Task escalation and large shelf-sets is something which we've all encountered at one point or another. As developers we have a tendency to get into a task and just keep writing code until it is finished, without ever taking a moment to step back and see if there is a more modular approach we can adopt.
There are several reasons why we should be aware of this situation and take steps to mitigate it.
1. Think of the reviewer! I was asked to review a new chart for WIT. The development had started a couple of months earlier and by the time it got to review there were 51 files in the changeset.
Attempting to review a changeset of this size and complexity is very difficult and very time consuming. The biggest problem with this is the complexity and expecting the reviewer to be able to keep track of all the changes you've made, their implications and anything you might have missed. It is simply too big to be reviewed with any confidence.
2. Merge hell. The longer you go without checking your work into the depot, the more likely you are to encounter merge issues when you finally come to check it in. When you get merge issues, in the best case you need to work out what additional testing you need to perform. In the worst case you have to rewrite some of your change to accommodate changes made by someone else.
So, what can we do to mitigate these problems? Well, essentially things we should be doing anyway: plan and design your change before you start writing any code. Before you start writing any code, you should have a clear idea of all of the changes required. To mitigate the risk of producing giant changesets, simply look at the list of changes required and break it down into manageable chunks.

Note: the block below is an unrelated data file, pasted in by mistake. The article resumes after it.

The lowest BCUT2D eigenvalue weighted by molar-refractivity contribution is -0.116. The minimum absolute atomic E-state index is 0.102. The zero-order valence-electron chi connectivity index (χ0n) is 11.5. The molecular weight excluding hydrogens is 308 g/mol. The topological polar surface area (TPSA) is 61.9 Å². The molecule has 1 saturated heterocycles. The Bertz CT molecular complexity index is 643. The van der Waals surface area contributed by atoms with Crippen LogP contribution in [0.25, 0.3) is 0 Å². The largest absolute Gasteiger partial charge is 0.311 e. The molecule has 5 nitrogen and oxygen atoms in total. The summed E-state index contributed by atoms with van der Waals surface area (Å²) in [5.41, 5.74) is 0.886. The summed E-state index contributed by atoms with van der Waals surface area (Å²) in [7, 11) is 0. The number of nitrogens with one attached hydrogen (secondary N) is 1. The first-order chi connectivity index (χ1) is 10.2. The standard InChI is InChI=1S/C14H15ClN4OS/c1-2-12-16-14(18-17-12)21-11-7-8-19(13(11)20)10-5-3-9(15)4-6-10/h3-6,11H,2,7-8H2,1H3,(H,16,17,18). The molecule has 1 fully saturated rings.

For example, consider the changeset shown above to add a new chart to the executive summary in WIT. Rather than create a single task titled "Create Chart" as happened in this case, think about the steps involved in generating a chart:
- Get the chart data out of the cube
- Update the domain logic to determine if we need to get the chart data for this chart
- Update the application logic to handle a request for this chart
- Update the UI to request and display this chart
Each of these tasks could be tackled in isolation. Some of them can even be done independently meaning you would not end up waiting for a previous changeset to be reviewed.
Probably the easiest way for you to monitor this for yourselves is to impose a maximum time between check-ins. I would say that you should be aiming to check something in twice a day and should definitely be committing something once a day.
With splitting tasks down there is of course a danger that you will end up waiting for something to be reviewed before you can carry on with a particular task. If everyone is following this practice, and you get into the habit of actioning all review requests when you submit a piece of work, then we should have plenty of throughput on the reviews minimising any hold ups.
Please sign in to leave a comment.